Acton Lane Power Station
|Acton Lane Power Station|
|Country||England, United Kingdom|
|Location||London Borough of Ealing|
|Operator(s)||Central Electricity Generating Board|
|Nameplate capacity||150 MW|
Acton Lane Power Station was a power station in London NW10. The station was located to the south of the Euston to Birmingham railway on a site also bounded by Acton Lane, the Grand Union Canal and the Dudding Hill railway line. In later years the site was extended to the south side of the canal. The entire site is now occupied by Willesden Grid Supply Point buildings.
The first station was built by the Metropolitan Electric Supply Company Limited (METESCo) and commissioned in 1899. It was taken over by the London Power Company Limited in 1924. It was one of four stations (the others being Bow, Deptford East and Grove Road, Saint John's Wood) which continued following the formation of the London and Home Counties Joint Electricity Authority in 1925, which resulted in closure of many smaller stations in central London.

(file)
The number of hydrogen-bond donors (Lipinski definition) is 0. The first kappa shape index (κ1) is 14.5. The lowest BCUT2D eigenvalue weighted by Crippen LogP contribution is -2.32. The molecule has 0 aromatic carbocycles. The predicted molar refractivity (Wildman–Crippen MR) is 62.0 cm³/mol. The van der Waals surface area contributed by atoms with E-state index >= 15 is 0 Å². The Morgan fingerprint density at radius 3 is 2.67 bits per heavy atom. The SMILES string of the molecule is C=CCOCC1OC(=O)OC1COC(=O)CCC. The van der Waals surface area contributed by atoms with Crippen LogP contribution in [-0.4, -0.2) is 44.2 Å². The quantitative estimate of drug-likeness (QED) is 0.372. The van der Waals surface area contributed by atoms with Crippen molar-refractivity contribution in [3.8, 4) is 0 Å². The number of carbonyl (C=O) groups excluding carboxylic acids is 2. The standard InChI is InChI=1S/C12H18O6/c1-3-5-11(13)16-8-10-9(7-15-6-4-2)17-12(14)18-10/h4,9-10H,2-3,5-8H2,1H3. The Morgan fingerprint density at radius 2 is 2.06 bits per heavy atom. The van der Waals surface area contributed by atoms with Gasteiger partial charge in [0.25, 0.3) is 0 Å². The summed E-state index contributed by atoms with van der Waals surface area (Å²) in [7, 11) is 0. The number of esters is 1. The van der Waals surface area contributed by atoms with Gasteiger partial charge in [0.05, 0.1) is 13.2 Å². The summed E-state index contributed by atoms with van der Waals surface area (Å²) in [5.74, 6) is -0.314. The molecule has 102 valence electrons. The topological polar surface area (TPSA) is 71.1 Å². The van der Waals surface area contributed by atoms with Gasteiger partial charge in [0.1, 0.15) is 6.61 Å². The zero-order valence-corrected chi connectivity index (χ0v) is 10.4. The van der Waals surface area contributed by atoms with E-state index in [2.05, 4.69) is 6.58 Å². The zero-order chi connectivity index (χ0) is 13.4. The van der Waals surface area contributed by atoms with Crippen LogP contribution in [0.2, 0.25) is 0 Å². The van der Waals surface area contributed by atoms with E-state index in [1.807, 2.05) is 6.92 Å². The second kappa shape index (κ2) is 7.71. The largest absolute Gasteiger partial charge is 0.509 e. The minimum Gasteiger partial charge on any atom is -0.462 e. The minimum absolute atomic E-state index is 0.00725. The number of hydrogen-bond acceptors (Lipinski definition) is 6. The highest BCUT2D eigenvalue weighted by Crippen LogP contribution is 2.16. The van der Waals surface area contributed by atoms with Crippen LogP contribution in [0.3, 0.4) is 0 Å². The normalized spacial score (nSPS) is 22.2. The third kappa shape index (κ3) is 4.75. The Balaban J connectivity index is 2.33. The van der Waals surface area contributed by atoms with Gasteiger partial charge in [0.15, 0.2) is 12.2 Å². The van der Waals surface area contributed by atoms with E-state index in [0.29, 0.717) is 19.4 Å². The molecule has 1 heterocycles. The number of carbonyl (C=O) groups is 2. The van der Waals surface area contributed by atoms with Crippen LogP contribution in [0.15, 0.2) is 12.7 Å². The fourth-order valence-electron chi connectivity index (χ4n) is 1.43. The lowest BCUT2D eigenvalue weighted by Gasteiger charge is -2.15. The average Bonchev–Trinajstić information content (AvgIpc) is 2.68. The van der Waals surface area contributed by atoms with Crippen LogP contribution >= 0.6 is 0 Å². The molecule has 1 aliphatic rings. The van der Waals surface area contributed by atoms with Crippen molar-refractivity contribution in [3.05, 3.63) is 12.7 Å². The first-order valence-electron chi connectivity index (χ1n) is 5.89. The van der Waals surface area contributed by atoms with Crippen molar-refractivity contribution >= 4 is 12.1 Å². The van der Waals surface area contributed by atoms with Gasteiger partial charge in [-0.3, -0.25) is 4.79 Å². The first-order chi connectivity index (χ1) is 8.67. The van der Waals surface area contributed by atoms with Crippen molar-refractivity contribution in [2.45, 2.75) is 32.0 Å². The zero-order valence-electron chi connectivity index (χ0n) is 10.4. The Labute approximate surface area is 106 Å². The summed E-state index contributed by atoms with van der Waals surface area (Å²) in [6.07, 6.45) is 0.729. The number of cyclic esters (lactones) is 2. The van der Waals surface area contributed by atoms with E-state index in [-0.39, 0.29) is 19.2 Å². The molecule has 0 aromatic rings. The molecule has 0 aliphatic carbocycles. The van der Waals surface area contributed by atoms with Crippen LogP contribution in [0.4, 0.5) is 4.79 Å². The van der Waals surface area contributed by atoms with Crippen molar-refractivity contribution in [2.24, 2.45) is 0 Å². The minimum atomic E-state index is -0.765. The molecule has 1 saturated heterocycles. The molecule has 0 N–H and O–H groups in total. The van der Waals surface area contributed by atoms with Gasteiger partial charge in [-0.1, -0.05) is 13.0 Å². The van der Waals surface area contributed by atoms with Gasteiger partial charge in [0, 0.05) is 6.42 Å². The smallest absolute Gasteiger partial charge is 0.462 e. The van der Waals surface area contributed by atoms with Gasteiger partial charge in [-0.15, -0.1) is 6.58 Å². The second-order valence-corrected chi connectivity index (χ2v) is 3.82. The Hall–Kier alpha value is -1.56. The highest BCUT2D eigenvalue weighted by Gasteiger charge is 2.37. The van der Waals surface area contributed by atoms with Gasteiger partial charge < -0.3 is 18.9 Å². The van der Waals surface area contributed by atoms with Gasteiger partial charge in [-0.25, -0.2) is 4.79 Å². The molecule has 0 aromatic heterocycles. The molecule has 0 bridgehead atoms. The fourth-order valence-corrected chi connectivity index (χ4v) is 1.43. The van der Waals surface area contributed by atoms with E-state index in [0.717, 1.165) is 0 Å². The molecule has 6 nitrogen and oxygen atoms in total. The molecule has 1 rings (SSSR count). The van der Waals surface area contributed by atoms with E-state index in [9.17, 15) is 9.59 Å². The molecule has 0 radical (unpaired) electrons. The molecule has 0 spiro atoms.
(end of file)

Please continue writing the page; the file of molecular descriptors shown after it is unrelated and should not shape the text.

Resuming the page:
The later Acton Lane 'B' station had three concrete cooling towers and dominated the eastern end of North Acton trading estate at Park Royal. Work on this began in 1950, initially for 56 MW. Coal was supplied by rail to sidings from the adjacent railway to the north. Other power stations nearby included Neasden (since demolished) and Taylors Lane.
The station closed on 31 October 1983 with a generating capacity of 150 MW.
The power station also appears briefly in the 1949 Ealing Studios film Train of Events at the beginning of an aerial scene panning from the power station across to the adjacent locomotive sheds near Willesden Junction station. By this time the site had been extended across the canal and a concrete cooling tower erected.
- UK Power Networks - Willesden, LPN Regional Development Plan No.1; Figure 1 - Willesden Site Plan
- PRE-VESTING UNDERTAKINGS (1882 - 1948), LMA/4278/01 1883 - 2003, National Archives, 
- New Power Stations,Hansard,1950-11-06
- Mr. Redmond (16 January 1984). "Coal-fired Power Stations". Hansard. Retrieved 1 September 2009.
- Photo on Flickr
- Black-and-white Photo taken in April 1984 showing the cooling towers
- Colour photo of the cooling towers
- 9 July 1939 aerial photograph
- Photo taken in December 1969